My introduction to Abie, though, was not through the gardening world, although we connected that way later, but through tennis. She was an Atlanta Lawn Tennis Association member for almost 30 years and played until age 82. I was petrified every time I stepped onto the court across from her. She played what I'd call an unorthodox game (they say her bridge playing was like this, too); she was a master of placing the ball just where you were not. I dare say I ever won a match against her, even when we were playing just for fun.
The photograph above shows yesterday's bloom on one of Abie's ginger lilies. I walked out to feed the birds and caught the sweet fragrance. It so happened that I had not picked the individual flowers as I often do to bring in the house. I can put just one small flower in my kitchen, and the heavenly scent will waft through the surrounding rooms.
I loved that her sons described her as "a hardy perennial." She was truly that, despite the fact that many of those stubborn primroses were not. When someone said she was one of a kind, a son piped up and said she was more like "one and a half of a kind." I feel lucky to have these ginger lilies to remind me of such an extraordinary and engaging person. I will certainly treasure them for the rest of my life.
Thursday, October 4, 2012
When I got married and had a house (all 800 square feet of it) of my own, the first thing I did was plant some peonies. I had admired my mother's big, fragrant white ones ('Festiva Maxima') and the medium pink one (unknown, and unfortunately gone) that bloomed between two boxwoods in front of the house. Mother's peonies flowered profusely and were very old - given to her by a Mrs. Thomason in our town. It was said that the peonies came from Mrs. T's mother-in-law, which would have put them back at least to the turn of the century (19th to 20th, of course).
My peonies, bought from a cheap catalog, did not fare so well. I remember planting them in a deep hole I dug. At that point in time, I had no idea that in the South, the red tips should be almost at the surface of the ground. Peonies need a good bit of cold to set flowers, so that's the reasoning there. I had some foliage come up for a couple of years, and then any trace of the plants disappeared.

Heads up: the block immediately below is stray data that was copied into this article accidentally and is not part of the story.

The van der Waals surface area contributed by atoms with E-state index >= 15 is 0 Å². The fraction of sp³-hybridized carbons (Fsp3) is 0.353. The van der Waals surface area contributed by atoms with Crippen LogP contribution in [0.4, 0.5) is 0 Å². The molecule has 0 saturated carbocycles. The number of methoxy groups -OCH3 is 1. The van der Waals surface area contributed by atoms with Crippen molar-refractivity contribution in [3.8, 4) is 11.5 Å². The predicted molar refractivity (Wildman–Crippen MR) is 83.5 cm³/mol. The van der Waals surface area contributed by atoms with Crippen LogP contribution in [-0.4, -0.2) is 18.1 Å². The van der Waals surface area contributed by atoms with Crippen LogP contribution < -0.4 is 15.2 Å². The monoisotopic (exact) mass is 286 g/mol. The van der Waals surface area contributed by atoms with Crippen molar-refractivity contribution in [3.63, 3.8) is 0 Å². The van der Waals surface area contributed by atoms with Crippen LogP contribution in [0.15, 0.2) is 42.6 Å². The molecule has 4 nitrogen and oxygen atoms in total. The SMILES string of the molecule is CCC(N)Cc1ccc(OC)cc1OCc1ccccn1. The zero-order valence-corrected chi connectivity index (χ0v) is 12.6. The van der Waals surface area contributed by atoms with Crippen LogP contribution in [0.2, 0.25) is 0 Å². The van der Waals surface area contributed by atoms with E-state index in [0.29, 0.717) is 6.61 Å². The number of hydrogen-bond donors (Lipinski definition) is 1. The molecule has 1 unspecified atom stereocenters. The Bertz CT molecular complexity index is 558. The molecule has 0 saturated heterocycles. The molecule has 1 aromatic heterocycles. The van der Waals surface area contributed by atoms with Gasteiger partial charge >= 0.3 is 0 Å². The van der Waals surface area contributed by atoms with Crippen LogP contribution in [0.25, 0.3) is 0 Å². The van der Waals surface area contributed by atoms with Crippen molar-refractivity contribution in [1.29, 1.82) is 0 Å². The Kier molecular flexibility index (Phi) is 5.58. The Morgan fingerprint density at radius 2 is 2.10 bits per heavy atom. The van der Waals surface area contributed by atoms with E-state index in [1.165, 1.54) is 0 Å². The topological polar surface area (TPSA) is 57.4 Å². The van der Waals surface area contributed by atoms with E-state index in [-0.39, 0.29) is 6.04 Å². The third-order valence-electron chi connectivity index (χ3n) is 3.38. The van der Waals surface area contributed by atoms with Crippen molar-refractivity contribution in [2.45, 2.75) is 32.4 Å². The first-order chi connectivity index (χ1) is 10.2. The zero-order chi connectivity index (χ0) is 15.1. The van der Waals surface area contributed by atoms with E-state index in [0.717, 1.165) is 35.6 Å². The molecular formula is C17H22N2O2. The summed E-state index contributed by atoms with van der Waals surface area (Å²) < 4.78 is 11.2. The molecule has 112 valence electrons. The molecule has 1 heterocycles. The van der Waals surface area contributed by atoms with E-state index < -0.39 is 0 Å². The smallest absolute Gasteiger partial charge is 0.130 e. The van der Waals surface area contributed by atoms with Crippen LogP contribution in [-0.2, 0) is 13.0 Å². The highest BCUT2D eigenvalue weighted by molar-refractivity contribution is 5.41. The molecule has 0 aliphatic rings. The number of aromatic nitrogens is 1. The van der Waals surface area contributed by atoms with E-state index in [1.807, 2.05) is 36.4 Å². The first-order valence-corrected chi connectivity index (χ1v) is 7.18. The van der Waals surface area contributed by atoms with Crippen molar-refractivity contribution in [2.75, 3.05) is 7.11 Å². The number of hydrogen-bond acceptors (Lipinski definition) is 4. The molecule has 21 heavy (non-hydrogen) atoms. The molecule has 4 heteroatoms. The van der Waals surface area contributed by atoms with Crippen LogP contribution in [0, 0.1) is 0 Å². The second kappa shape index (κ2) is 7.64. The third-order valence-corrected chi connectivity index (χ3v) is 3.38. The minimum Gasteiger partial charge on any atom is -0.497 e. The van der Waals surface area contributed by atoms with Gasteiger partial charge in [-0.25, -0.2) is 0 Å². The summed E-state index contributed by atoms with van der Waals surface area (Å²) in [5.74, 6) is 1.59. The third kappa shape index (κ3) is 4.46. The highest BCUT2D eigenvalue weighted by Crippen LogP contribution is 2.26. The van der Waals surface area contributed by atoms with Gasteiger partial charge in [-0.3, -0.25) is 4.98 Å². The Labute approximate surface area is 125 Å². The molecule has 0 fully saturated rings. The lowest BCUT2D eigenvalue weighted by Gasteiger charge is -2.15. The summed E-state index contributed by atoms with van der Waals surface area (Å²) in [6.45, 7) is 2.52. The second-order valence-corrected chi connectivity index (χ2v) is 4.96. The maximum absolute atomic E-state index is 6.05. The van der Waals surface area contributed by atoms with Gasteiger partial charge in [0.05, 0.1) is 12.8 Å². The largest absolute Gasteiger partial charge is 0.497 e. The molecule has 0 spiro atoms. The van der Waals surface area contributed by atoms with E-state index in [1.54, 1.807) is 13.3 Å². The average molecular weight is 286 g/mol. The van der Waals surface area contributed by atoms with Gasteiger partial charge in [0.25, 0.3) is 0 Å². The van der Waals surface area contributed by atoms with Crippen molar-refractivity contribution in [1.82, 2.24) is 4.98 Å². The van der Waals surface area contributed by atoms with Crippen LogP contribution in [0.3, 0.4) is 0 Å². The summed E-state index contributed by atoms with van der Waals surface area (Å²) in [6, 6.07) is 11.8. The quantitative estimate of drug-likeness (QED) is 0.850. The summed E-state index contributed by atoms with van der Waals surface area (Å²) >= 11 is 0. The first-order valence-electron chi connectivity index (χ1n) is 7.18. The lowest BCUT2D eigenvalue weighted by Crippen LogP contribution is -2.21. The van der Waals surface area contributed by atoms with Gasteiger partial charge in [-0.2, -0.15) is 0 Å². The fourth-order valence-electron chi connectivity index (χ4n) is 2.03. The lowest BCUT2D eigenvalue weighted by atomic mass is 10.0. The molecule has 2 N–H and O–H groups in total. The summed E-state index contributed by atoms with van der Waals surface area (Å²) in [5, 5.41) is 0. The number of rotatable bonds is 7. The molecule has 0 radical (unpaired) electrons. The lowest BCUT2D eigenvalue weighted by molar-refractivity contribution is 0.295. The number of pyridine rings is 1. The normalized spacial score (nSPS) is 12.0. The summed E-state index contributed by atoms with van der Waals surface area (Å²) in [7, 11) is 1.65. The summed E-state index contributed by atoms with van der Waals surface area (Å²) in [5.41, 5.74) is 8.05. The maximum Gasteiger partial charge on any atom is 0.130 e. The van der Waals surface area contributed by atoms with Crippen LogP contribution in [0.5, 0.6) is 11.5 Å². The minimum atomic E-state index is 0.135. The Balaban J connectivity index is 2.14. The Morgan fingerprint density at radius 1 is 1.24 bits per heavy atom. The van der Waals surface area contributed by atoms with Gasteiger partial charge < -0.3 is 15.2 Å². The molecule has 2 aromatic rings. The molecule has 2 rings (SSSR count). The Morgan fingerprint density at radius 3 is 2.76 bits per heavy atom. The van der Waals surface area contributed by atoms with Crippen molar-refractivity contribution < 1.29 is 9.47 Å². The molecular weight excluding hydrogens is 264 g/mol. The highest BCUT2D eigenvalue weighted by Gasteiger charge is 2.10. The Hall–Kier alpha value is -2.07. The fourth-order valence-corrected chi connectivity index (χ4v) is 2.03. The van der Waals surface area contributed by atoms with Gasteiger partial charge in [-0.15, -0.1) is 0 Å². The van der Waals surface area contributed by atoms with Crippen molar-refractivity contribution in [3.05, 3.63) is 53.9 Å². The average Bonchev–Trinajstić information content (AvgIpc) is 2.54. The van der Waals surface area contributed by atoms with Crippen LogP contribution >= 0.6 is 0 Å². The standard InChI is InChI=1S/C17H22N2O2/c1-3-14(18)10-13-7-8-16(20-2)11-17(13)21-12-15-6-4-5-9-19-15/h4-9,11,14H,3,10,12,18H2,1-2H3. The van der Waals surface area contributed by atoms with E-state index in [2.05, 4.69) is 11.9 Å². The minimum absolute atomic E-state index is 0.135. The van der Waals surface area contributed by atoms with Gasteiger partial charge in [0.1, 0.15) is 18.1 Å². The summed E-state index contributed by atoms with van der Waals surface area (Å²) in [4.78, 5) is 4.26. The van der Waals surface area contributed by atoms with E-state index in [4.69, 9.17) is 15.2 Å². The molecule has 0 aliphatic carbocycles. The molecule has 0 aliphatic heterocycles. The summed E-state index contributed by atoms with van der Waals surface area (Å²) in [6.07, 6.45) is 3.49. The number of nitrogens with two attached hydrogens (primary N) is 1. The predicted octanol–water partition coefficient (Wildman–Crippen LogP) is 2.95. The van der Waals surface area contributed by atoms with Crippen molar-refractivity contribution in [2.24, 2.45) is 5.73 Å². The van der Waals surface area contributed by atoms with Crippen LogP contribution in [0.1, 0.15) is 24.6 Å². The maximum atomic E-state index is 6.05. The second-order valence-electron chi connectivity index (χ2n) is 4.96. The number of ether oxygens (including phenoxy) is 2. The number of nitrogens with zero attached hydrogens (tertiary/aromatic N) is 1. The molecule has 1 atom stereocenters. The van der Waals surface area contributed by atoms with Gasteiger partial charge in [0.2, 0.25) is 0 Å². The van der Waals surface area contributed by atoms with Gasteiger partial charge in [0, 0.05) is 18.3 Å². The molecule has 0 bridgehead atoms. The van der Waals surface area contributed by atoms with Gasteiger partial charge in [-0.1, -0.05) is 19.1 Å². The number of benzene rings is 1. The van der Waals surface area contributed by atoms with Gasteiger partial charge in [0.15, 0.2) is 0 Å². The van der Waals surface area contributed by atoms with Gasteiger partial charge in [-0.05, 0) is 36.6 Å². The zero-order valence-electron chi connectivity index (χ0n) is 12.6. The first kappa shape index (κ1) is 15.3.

In my first centerpiece for the Atlanta Journal & Constitution, I wrote about Berma Abercrombie's daffodils. In that article, I also gave some advice from Mrs. Abercrombie about growing peonies in the South. She had old varieties from her mother-in-law, as well, and the plants were as big as boxwoods and covered with blooms. It was she who told me that ants do not hurt peonies and that it was normal to see the creatures crawling up and down the stems and onto the buds.
Mrs. Abercrombie was the one who set me straight on how deep (or rather how shallow) to plant peonies. Another thing she did was in the fall, she would take wood ashes from the fireplace and put them around the plants. Then, in the spring, she made an indention in the ground around the peonies about 10 inches from the stem. In that circle, she put copper sulfate as soon as the red tips broke through the ground. The copper sulfate, she said, helped ensure that all the blooms opened.
When the late perennial plant guru Barbara Allen read this, she called me. She had brought her father's peonies from the North and didn't want to take any chances with them. She went a couple of years with few blooms and then purchased the copper sulfate. The results were phenomenal. Her father's peonies were loaded with flowers, and the application of the chemical became part of her spring routine.
Before she died, Mrs. Abercrombie gave me a jar of copper sulfate. I have been remiss in using it. This past spring, I didn't have a single bloom on my usually prolific 'Mrs. F. D. Roosevelt.' I won't let this happen again. This month, I'm going to clean out my fireplaces (which should have happened already) and put plenty of ashes around the few peonies I have. Of great concern are the two pieces of 'Festiva Maxima' I moved from Mother's. A well-intentioned friend with a weed eater kept cutting the plant's foliage to the ground, so that I barely found the roots to salvage.
I know people in the North who are reading this are amazed. Peonies are a given in cold climates. Depending on their location, they can do well here, too. The ones pictured above were part of long rows in a field at Ruth Mitchell's house in Lamar County, which is south of Atlanta. When she and her late husband Dennis tried to move some of them, they had a rough time. Ruth said the roots seemed to go down six feet, and they had to give up the effort.
One last piece of advice from Mrs. Abercrombie. You'll have better luck in the South with early and mid-season peonies. The late-blooming ones will have a hard time with the early onset of summer heat. I think that's part of what happened with some I purchased. Year after year two of the plants would put up good foliage and some tiny buds. But then it got hot, and they never did anything.